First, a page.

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Why online scheduling should be the new normal

July 3, 2021
Your patients should be able to schedule appointments with your office online—its advantages far outweigh any disadvantages you may have heard about.

“New normal,” along with “unprecedented times” and "you’re on mute," became the most overused phrases of 2020. Adaptability is now a mandatory business competency, and all of us made changes in our practices last year to keep our patients and employees safe. While I don't anticipate temperature checks, elbow bumps, and parking lot check-ins to become permanent parts of our patient experience, I expect some changes will stick. I hope that “new normal” means our practices become more patient-centric by leveraging technology to create effortless interactions and better patient experiences.

People are accustomed to making restaurant reservations, ordering groceries, checking in on planes, and making bank deposits on their phones. A visit to a dentist should not be the exception. Patients expect immediate access to information when looking for a provider, and they expect this information to be accessible on mobile devices. They also want the convenience of real-time self-scheduling.

You might have reservations about implementing online scheduling in your practice. Here are six reasons for considering it today. 

  1. You’ll get more new patients.
  2. You’ll keep your appointment book full.
  3. You’ll save the team time by reducing call volume and interruptions.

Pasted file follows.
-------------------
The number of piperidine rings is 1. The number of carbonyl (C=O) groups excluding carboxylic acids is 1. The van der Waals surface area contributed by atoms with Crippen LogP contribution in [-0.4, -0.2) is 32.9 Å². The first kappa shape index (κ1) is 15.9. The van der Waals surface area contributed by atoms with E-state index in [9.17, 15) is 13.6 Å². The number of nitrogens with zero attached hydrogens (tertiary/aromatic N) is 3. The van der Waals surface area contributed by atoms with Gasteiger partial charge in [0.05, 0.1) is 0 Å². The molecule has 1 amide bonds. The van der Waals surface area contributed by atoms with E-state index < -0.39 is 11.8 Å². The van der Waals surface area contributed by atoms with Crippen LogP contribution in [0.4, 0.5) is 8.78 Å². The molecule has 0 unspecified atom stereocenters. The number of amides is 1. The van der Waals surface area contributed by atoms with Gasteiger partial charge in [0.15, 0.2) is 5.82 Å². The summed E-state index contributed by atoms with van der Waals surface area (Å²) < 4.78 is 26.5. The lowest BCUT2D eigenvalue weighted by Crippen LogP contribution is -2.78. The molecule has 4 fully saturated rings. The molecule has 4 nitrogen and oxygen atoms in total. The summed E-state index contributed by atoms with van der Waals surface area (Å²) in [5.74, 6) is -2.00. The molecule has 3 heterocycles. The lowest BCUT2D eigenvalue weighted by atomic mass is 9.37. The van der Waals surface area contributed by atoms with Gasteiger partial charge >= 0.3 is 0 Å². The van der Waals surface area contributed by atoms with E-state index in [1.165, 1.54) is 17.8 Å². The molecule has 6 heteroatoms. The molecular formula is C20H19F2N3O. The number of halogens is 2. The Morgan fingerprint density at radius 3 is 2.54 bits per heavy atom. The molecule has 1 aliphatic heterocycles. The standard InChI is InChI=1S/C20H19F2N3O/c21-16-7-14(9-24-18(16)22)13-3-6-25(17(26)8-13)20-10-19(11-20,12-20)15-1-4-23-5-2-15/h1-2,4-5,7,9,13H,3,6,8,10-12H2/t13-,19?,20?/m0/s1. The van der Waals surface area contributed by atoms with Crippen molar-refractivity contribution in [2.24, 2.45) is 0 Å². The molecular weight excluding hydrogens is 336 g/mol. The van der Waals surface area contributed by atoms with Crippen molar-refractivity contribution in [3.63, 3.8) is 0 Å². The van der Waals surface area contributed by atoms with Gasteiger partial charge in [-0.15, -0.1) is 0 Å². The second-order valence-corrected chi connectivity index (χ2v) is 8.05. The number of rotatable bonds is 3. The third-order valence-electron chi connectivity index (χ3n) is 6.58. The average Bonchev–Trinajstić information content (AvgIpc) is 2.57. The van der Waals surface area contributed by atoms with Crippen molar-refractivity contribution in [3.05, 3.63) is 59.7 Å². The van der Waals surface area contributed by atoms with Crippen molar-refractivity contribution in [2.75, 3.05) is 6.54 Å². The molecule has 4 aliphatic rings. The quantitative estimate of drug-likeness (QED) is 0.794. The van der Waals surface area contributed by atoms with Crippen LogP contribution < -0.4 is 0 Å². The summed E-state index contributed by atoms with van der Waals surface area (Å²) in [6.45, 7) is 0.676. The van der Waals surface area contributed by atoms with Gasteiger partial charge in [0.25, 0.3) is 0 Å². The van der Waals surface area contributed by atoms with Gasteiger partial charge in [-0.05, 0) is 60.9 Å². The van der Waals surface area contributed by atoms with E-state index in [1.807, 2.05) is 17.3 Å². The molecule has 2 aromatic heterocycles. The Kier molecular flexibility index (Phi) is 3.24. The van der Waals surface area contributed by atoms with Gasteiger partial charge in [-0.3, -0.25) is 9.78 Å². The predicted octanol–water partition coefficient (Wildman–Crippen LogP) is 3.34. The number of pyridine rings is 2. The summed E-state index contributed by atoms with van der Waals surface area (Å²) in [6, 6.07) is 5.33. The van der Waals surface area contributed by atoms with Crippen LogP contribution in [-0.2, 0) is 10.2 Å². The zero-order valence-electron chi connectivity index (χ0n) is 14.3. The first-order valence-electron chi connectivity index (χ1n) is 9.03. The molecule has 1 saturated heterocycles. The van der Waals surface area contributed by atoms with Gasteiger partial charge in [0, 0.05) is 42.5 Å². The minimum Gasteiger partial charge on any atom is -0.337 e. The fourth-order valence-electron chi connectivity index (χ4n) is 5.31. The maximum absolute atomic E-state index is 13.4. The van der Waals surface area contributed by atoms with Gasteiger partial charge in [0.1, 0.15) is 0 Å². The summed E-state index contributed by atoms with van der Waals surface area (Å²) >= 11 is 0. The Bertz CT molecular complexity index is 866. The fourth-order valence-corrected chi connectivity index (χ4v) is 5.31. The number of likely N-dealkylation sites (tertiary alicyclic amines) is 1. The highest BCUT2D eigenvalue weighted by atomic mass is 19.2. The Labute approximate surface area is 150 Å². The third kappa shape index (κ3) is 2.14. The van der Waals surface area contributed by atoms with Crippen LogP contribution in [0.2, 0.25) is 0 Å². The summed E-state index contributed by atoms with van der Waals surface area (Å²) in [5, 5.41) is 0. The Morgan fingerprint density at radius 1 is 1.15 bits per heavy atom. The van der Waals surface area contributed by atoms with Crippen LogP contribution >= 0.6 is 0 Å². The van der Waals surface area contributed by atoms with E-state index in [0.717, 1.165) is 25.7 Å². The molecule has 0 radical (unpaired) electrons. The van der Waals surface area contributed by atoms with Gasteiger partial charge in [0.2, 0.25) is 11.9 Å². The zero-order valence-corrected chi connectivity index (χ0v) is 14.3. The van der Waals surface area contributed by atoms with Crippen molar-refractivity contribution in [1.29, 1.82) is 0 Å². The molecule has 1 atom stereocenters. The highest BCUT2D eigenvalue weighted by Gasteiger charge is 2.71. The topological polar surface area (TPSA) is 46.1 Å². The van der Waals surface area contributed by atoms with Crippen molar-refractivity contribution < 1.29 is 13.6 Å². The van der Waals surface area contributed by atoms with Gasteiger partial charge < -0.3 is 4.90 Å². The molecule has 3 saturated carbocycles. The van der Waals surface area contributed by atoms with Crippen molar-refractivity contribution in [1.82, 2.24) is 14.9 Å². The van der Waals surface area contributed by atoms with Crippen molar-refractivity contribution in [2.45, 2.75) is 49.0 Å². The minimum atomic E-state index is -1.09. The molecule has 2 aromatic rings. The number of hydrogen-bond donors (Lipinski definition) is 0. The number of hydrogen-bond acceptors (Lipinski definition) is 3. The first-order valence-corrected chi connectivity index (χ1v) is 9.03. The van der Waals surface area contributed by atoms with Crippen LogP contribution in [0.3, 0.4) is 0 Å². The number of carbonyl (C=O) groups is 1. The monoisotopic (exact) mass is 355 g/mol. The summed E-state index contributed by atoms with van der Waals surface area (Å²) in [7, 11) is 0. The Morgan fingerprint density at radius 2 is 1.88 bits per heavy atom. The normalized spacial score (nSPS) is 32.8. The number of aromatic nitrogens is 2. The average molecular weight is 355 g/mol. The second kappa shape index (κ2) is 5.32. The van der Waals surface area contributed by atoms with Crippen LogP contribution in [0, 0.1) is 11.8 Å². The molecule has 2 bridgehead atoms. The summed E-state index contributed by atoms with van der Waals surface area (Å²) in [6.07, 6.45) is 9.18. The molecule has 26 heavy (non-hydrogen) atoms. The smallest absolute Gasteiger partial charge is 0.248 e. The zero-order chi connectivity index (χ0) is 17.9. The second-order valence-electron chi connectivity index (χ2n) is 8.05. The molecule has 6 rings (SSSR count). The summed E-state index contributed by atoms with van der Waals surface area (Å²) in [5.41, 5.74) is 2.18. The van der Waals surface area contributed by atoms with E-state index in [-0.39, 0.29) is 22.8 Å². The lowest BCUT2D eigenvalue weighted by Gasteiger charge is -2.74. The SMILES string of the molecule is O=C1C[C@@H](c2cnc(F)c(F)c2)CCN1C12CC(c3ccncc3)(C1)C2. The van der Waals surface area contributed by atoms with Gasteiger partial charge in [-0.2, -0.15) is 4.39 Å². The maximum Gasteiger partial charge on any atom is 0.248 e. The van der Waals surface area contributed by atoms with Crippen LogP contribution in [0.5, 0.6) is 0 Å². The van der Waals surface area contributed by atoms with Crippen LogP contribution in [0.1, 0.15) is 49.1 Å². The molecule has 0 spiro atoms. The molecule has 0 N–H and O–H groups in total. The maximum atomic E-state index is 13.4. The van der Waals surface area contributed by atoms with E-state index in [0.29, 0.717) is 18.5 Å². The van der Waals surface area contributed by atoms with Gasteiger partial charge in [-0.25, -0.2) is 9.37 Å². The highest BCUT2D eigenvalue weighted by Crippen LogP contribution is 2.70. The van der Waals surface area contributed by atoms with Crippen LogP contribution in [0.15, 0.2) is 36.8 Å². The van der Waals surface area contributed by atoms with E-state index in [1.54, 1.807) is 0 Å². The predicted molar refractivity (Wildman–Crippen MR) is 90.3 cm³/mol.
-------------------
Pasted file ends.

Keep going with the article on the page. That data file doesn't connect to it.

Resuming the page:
4. You’ll be able to quickly fill last-minute openings.
  5. You’ll reduce broken appointments.
  6. You’ll build lasting patient relationships

Get more new patients

In 1996, Travelocity became the first agency to allow consumers make travel accommodations in real-time via the Travelocity website, and this was quickly followed by Expedia. OpenTable, an app that allows consumers to make restaurant reservations from their smartphones, was founded in 1998. Yet, a quarter of a century later, 85% of all dental appointments are still scheduled with a phone call.

According to a study by Healthgrades, 83% of consumers make reservations online for travel and restaurants, and 80% said they would prefer to make their health-care appointments online.1 As many as 35% of respondents stated that scheduling appointments online with their health-care providers is a major factor when choosing between seemingly comparable options.1

With only 15% of all dental appointments made online now, this opens up a tremendous opportunity to differentiate your practice from the competition and attract more new patients.1 According to Becker's Hospital Review, a leading source of content for the health-care industry, 43% of patients look for doctors and dentists after hours.2 When your practice closes and your team goes home, potential patients also leave work, go home, have dinner, put their kids to bed, and then have time to look for a dentist and book an appointment. When you provide the convenience of real-time online scheduling on your website, you will not only stand out among other dentists in your area, but you’ll become the dentist of choice for busy professionals and overscheduled parents. 

Adding links for your real-time online scheduling to Yelp, Google, Facebook, and other social media sites will drastically increase the number of new patients coming to your practice. According to a study by BrightLocal, 79% of consumers trust online reviews as much as a personal referral.3 Many potential patients check out Yelp or Google reviews before for an appointment. Being able to schedule an appointment with a few clicks on Yelp, Facebook, or your website (instead of waiting for the next business day to call the office) might be the difference between someone choosing your practice instead of the dentist next door.